"Boundaries" is not a dirty word
Learn it, know it, live it
I’ve been sitting on this topic for a while and was inspired to finally write about it.
Boundaries are not as complicated and “psychobabble” as people would think. A boundary is, in fact, simply you directing someone as to how you’d like to be treated. It’s as simple as asking someone to do something or not to do something so you can feel happy, loved and respected. Here’s an example: “I really like it when you hold my hand, but I don’t like when you get too physical with me in public.” Or “Please don’t call me when I’m at work. I love you, but I need to concentrate and would prefer to talk when I don’t have so much on my mind.”
We set boundaries all the time, and how the other person reacts to them gives us information on their place in our life. If people consistently do what you ask them kindly not to do, you have to wonder how much they love and respect you. If you have to constantly repeat your request, the other person is not listening to you or caring that you’re asking them about something important to you.
Sometimes we don’t set boundaries but get upset at someone anyway even though we haven’t told them what we like or don’t like. An honest relationship will include you not allowing people to mistreat you and sometimes the only way to do that is by setting boundaries. If the other person respects you, they will appreciate receiving this information from you. It’s possible they didn’t realize what they were doing upset you. Or they didn’t realize you needed space. Or that you hated their chicken parmesan.
If you’ve gone through some tough interactions with people, you might set your boundaries too severe as an overcorrection to keep from getting hurt again. Over time, you might lower them again when you feel strong and safe.
Sometimes my boundaries save other people from doing stupid shit they shouldn’t be doing. Like if someone who is in a relationship starts crossing a line with me, and I tell them to put it in reverse. They might end up doing something stupid with someone else, but at least it won’t be me. Ya know what I’m saying? Homegirl deserves better than that.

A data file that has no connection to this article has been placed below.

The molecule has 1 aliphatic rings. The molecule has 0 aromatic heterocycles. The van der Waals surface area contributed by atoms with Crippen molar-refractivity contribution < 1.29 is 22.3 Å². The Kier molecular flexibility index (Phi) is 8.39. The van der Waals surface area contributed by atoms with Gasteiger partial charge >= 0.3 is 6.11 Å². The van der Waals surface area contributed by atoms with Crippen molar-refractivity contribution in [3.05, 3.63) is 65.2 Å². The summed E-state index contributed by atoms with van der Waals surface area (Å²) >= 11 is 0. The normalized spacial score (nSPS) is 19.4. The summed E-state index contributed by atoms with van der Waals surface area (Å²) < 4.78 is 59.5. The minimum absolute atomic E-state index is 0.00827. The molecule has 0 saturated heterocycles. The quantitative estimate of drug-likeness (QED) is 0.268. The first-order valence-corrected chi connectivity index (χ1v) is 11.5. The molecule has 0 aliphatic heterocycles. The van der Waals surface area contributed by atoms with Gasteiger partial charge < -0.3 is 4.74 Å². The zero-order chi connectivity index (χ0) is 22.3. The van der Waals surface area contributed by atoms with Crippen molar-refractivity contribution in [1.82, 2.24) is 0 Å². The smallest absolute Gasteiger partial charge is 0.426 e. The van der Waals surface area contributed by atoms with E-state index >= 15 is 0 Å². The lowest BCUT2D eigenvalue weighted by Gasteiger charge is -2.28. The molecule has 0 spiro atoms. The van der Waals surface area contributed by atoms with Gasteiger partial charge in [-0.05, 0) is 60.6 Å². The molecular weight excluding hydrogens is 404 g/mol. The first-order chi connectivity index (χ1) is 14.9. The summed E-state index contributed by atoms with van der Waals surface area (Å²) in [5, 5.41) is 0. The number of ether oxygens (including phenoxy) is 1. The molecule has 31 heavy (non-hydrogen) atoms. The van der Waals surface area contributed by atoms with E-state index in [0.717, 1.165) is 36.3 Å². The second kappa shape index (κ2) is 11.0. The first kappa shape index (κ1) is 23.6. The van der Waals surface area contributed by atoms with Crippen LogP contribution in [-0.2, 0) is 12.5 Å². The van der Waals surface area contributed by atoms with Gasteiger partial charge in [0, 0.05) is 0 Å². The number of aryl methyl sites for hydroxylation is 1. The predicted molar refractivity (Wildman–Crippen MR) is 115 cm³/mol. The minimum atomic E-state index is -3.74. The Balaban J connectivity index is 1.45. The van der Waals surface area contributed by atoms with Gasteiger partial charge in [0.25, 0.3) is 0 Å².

Sometimes having to setting boundaries makes me feel disappointed in the other person. Like, why aren’t you smart enough to know you shouldn’t be doing this? Or why don’t you respect me enough to not be doing this? I often wonder if people are just unaware or if they’re pretending to be ignorant in the hopes that I will be OK with what they’re doing. I try to give people the benefit of the doubt and be kind in laying out my boundaries. I also strive to be very clear so they will be 100% certain what behavior I had a problem with. Being clear and kind is a gift you give people.
Whether they’re unaware or being intentional, I still get to set my rules for engagement. I get to decide who has what access to me in my life.
Other people will also set boundaries for you. They are telling you how they want to be treated. You can decide whether those boundaries work for you. If they are reasonable and you care about the person, you should respect them.
They say, “Fool me once, shame on you. Fool me twice, shame on me.” That means, the second (or third or fourth) time you let someone get away with something was a choice you made. Don’t forget that. We can take responsibility for how people treat us because we have choices. That’s what boundaries are about: choices.
This advice is the same for romantic partners, family members, bosses, organizations you’re volunteering for, or anyone else you interact with.
As I prepared to sit down and write my next book, I took time the other day to complete my personal manifesto. I started with my existing morning message which was, in its own right, a short manifesto.
This document informs my values, how I want to interact with the world, and what I see as my purpose. Over the years, it might change depending on my priorities, but this version should last me a while.
I hope it inspires you to create your own.
Manifesto - 2023
I am grateful to wake up each day in safety and comfort.
I do my best to have a positive impact on the world each day through my interactions with people. I act and speak with integrity and truth, and I practice non-attachment and compassion.